People who have indoor pets often have great exposure to dander. We all love our pets. Unfortunately, the proteins found in a pet’s dander, skied flakes, saliva and urine may cause allergic reactions or aggravate asthma symptoms. It’s also no help that our furry friends carry pollen, mold, and other allergens all around our homes. Let us help you learn to strike a balance between your love for animals and maintaining a safe, happy, and healthy life.
- Lightweight pollens carried by air currents are easily inhaled and easily brought into contact with one’s nasal passages.
- In the early summer, grasses are common allergens.
- In the late summer and fall, ragweed and chenopods are common allergens.
Molds are common both inside and outside. Certain types of molds cause allergies and include alternaria, aspergilius, cladosporium, and penicillium.
Dust mites are tiny bugs living in your house, mattresses, pillows, carpets, and upholstered furniture. These tiny bugs usually feed on dead skin cells and thrive in warm, humid environments (e.g., your bed).
Dr. Pienkowski will carefully examine each person taking into consideration her current problems, family history, and environmental daily exposure. After this examination, Dr. Pienkowski may recommend a test for food and environmental allergens, a blood test, and/or a pulmonary function test with provoking compounds. Such a test is a diagnostic tool that assists in determining a specific course of treatment and therapeutic needs.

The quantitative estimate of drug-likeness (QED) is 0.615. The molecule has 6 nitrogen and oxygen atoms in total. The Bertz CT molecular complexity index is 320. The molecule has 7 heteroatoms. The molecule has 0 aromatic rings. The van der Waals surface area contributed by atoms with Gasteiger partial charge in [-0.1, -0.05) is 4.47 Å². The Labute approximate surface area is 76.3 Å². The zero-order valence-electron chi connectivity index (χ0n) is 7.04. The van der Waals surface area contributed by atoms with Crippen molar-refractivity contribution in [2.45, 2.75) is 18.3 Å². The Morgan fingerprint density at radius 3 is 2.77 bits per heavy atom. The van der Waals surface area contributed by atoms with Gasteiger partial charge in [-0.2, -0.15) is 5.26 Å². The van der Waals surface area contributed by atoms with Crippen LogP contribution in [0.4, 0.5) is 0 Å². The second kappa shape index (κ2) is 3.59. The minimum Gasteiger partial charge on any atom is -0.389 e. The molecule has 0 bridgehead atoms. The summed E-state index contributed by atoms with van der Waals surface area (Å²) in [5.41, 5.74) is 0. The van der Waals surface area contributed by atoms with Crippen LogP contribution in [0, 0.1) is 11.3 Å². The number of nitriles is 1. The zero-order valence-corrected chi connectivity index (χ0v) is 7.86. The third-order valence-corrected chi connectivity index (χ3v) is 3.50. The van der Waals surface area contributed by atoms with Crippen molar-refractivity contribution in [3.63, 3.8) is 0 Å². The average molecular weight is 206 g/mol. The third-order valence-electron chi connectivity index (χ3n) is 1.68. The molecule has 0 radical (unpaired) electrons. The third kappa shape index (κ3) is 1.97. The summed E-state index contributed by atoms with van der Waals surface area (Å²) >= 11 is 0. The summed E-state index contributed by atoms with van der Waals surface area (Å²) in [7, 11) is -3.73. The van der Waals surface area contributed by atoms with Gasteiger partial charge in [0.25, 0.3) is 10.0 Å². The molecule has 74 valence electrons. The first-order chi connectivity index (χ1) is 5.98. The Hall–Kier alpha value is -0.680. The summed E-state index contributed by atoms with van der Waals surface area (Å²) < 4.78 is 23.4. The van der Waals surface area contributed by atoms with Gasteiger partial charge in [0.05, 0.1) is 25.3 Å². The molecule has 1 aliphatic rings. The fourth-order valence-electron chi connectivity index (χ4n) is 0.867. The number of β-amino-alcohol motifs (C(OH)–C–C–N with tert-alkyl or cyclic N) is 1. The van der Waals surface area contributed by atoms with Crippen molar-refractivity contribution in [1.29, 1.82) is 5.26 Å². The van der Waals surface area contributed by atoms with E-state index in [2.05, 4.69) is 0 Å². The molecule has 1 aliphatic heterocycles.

No two people are exactly alike and Dr. Pienkowski emphasizes that everybody deserves a comprehensive, individual assessment. Dr. Pienkowski believes that a specialist in allergy and immunology, neither a nurse practitioner, nor a nurse, should be responsible for the interpretation of your test and subsequent debriefing. While a nurse may assist with cleaning your back and applying allergens, a nurse or nurse practitioner does not have the clinical training to assess the results of your test.
Allergy Diagnosis & Symptoms
The first sign that a person has allergies is the experience of allergic symptoms in the nose, lungs, throat, sinuses, ears, eyes, stomach or on the skin. In general, fatigue, muscle and joint pain are also allergic symptoms.
Ears – pain, popping and clogging
Eyes – watery, red, itchy eyes and/or dark discoloration beneath ones eyes.
Nose- congestion, running, sniffing, sneezing or a stinging sensation when treating.
Lungs- coughing, wheezing, feeling of tightness, mucus build up.
Throat- itchiness, lump-like sensation, tightness, difficulties swallowing.
Sinuses- pressure, stinging sensation with breathing.
Skin- hives, eczema, swelling of ligaments.
Stomach- abdominal pain, distension, constipation or diarrhea.